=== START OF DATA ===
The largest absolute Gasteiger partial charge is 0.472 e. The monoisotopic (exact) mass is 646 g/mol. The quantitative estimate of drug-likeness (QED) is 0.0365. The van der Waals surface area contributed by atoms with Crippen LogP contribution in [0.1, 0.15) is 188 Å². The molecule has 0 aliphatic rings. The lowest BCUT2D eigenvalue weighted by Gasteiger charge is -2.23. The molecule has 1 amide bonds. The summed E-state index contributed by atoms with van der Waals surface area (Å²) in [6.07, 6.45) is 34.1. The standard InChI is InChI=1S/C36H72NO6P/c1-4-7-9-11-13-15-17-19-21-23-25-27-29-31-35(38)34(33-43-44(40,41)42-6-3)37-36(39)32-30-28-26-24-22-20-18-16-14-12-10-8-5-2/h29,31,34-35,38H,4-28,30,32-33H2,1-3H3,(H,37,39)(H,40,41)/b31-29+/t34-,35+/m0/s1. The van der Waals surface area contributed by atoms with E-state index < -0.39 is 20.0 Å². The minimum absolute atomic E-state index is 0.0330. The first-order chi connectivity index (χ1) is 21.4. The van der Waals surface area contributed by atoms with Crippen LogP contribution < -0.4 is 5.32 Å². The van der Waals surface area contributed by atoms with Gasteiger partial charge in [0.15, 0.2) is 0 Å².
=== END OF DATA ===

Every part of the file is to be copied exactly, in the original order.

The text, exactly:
The largest absolute Gasteiger partial charge is 0.472 e. The monoisotopic (exact) mass is 646 g/mol. The quantitative estimate of drug-likeness (QED) is 0.0365. The van der Waals surface area contributed by atoms with Crippen LogP contribution in [0.1, 0.15) is 188 Å². The molecule has 0 aliphatic rings. The lowest BCUT2D eigenvalue weighted by Gasteiger charge is -2.23. The molecule has 1 amide bonds. The summed E-state index contributed by atoms with van der Waals surface area (Å²) in [6.07, 6.45) is 34.1. The standard InChI is InChI=1S/C36H72NO6P/c1-4-7-9-11-13-15-17-19-21-23-25-27-29-31-35(38)34(33-43-44(40,41)42-6-3)37-36(39)32-30-28-26-24-22-20-18-16-14-12-10-8-5-2/h29,31,34-35,38H,4-28,30,32-33H2,1-3H3,(H,37,39)(H,40,41)/b31-29+/t34-,35+/m0/s1. The van der Waals surface area contributed by atoms with E-state index < -0.39 is 20.0 Å². The minimum absolute atomic E-state index is 0.0330. The first-order chi connectivity index (χ1) is 21.4. The van der Waals surface area contributed by atoms with Crippen LogP contribution < -0.4 is 5.32 Å². The van der Waals surface area contributed by atoms with Gasteiger partial charge in [0.15, 0.2) is 0 Å².